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Sexuality is a Spiritual Issue

November 20, 2018

Sex and me. Sex and you. Sex and God? We get tongue-tied on the topic, don't we? Dr. Juli Slattery helps.

 

Elisa

 

 

Sexuality is a Spiritual Issue

By Dr. Juli Slattery

 

It's a question I've learned to dread - a stranger innocently asks, "What do you do?" I usually respond with a basic, "I'm a psychologist," but then the stranger presses on. "Do you have a private practice?" Then I have to tell a more complete truth. I run a ministry that teaches about biblical sexuality.

 

The combination of God and sexuality taps into some of our deepest fears, shame and opinions. Much of our historic Christian tradition has been to separate God and sex. We don't talk about sex in church. When we do, it's often laden with a list of things to avoid without any context of why God actually cares about our sexual choices. Christians sometimes act as if godly people (especially women!) are not supposed to have sexual desires or battle sexual sin. So, for many of us, combining God and sexuality unleashes a powder keg of unpleasant feelings and experiences.

 

Here is a truth I have come to fiercely believe. Every sexual issue is also a spiritual issue. As much as we have tried to separate the two, they are intrinsically connected. Let me share with you about two women (names changed) who represent this truth.

 

Jasmine grew up in a Christian home, learning about the importance of sexual purity and modesty. Her naturally curvy and mature body as a teen was noticed by her male classmates. Fearful of "causing them to stumble," she wore a sports bra and bound her breasts with ace bandages. When Jasmine went to college, she was date raped. Filled with shame and grief, she told her parents what happened. Their response? "How much were you drinking? What were you wearing?"

 

Jasmine has walked away from God, largely due to the painful and destructive messages about sex she learned in church and home. She now believes that the entire purity message is degrading to women and offers false promises of blissful sex in marriage if only you follow the rules.

 

Rebecca has been a faithful wife to Paul for more than twenty-five years. She has stood by him through unemployment and discouragement. Several years ago, she learned that Paul had a secret pornography addiction. He agreed to get help and accountability and the problem appeared to be resolved. Only recently has she discovered that Paul has been sleeping with a woman from their church. Rebecca feels like a fool who has been betrayed and manipulated. Why would God allow this to happen when she has worked so hard to be a faithful wife?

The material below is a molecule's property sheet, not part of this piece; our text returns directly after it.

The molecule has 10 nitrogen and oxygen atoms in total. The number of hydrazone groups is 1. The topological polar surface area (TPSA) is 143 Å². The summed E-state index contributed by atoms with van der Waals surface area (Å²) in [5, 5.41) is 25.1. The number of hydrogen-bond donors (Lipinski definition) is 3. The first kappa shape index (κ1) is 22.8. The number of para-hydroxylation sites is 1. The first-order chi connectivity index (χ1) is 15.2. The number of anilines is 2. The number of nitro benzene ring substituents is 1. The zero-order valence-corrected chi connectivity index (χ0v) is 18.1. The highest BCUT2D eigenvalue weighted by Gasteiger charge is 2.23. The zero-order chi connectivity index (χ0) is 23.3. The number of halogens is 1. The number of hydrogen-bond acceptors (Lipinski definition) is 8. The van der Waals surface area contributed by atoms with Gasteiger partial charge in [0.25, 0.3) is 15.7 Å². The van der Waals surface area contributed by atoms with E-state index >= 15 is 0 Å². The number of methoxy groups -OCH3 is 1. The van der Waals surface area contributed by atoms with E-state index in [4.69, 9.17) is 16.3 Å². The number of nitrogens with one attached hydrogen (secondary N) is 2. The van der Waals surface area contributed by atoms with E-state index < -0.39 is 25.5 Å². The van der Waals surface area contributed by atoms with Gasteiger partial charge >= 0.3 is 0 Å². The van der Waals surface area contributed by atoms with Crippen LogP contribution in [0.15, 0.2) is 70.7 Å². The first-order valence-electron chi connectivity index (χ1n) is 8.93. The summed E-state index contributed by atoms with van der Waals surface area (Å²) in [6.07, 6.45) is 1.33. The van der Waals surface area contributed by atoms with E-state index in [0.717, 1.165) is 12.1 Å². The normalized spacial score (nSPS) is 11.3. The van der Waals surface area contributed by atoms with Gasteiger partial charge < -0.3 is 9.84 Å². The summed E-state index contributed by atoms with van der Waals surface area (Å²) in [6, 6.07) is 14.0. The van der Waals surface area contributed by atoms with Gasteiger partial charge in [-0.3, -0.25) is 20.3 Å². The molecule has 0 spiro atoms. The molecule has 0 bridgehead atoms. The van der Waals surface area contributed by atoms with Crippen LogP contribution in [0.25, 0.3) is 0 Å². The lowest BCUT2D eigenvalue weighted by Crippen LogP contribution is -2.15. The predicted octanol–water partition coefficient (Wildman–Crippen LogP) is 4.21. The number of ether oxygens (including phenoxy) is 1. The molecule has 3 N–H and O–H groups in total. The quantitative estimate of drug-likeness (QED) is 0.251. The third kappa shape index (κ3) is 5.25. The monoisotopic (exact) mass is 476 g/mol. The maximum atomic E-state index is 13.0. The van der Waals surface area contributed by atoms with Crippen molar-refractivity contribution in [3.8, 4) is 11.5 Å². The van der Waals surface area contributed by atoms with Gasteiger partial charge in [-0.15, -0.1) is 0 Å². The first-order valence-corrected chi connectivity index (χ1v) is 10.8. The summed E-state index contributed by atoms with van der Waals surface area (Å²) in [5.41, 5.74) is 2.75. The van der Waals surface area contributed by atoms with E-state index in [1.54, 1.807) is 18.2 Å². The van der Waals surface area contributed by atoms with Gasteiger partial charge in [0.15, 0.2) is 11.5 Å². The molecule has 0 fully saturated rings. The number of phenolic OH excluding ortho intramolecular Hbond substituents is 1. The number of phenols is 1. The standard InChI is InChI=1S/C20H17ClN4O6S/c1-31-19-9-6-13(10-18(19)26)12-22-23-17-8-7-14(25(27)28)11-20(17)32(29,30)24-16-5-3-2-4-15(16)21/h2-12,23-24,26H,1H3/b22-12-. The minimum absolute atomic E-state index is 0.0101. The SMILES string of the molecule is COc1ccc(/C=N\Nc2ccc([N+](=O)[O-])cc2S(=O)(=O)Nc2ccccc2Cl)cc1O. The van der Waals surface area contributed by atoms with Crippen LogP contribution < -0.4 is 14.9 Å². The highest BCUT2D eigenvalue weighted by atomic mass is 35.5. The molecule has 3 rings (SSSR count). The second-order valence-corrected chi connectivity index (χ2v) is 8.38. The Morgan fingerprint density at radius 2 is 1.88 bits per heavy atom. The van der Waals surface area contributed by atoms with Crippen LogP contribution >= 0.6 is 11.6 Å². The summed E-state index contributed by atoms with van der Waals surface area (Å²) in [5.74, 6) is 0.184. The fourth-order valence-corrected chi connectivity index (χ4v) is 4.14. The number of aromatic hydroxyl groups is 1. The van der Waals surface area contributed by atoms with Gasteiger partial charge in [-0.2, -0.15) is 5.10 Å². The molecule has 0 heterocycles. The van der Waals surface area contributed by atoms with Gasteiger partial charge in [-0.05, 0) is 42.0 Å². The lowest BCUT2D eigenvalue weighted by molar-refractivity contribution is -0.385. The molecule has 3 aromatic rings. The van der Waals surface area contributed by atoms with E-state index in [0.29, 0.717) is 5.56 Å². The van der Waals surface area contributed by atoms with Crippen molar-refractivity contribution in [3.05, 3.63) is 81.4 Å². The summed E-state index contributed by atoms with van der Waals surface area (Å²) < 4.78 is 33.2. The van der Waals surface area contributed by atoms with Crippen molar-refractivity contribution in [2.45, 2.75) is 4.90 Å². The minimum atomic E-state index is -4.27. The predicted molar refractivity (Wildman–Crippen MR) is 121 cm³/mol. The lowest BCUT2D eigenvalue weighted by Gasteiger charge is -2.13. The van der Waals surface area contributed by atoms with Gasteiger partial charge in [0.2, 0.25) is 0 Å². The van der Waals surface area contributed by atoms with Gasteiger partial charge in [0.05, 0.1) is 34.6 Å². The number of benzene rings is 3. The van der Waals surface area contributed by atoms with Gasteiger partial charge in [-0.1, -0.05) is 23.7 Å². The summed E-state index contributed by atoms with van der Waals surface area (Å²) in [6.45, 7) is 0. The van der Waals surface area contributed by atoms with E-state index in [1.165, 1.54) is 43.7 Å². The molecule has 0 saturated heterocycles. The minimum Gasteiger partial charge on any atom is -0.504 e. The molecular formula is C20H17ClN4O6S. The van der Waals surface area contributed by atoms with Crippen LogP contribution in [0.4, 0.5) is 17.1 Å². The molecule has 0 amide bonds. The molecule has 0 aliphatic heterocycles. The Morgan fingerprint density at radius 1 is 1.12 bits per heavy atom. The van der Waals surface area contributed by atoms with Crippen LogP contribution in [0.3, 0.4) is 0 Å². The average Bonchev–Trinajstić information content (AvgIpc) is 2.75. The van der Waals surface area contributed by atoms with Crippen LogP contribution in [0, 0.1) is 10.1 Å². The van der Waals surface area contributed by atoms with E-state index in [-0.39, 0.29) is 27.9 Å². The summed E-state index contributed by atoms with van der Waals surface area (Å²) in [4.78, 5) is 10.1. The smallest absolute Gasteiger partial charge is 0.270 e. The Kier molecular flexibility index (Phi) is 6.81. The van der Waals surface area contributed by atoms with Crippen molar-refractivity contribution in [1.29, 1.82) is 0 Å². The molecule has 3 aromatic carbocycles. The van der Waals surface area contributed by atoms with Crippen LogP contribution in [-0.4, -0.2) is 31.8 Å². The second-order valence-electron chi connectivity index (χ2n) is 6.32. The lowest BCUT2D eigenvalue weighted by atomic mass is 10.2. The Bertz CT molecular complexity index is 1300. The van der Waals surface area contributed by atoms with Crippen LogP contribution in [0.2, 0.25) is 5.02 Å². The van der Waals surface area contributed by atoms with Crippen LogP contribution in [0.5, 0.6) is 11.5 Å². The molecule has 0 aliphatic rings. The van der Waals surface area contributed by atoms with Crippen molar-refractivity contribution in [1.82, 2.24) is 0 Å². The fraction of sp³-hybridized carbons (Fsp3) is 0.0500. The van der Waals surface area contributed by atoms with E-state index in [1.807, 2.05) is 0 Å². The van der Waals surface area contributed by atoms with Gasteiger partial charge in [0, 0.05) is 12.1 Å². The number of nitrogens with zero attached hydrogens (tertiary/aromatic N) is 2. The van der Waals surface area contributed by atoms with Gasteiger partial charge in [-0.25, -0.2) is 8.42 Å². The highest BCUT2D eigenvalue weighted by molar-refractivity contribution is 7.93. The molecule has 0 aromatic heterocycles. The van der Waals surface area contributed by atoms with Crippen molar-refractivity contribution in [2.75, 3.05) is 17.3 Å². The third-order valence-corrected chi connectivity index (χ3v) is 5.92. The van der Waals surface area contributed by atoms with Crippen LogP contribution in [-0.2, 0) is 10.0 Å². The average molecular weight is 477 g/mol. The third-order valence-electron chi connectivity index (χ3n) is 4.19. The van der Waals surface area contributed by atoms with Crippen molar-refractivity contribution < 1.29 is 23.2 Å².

These women, like millions of others, are seeking to make sense of their sexuality within the context of what they believe about God. Their sexual pain and questions have ultimately led them to a crisis of faith. Is God trustworthy? Does he care about me? I played by the rules, so why hasn't he blessed me?  

 

There is so much conversation today related to sexuality, yet many Christians are silent on the complicated questions that represent real-life pain and shame. While Christian books may promise "happily ever after" if you live by certain standards, the Bible is much richer in its presentation of a God who heals, who redeems in the midst of our messy lives.

 

God designed sex for a reason, the fullness of sexual expression within the covenant of marriage. Yet in the midst of biblical teaching on sexuality, we must never lose sight of the overarching message of the gospel: We are all broken, in need of a Savior named Jesus. It is critical for us to have an understanding of sexuality that goes beyond "do this and don't do that." 

 

As awkward as it is for me to explain my job to a stranger, people need to know that God cares about our sexuality, including our pain, our shame and our unanswered questions.

 

 

Dr. Juli Slattery is a clinical psychologist, author, speaker and the president/co-founder of Authentic Intimacy, a ministry devoted to reclaiming God's design for intimacy. Juli earned her college degree at Wheaton College, an MA in psychology from Biola University, an MS and a Doctorate degree in Clinical Psychology from Florida Institute of Technology. She is the author of Rethinking Sexuality and nine other books, and the host of the weekly podcast "Java with Juli." Juli and her husband Mike are the parents of 3 sons; they live in Akron, Ohio.

 

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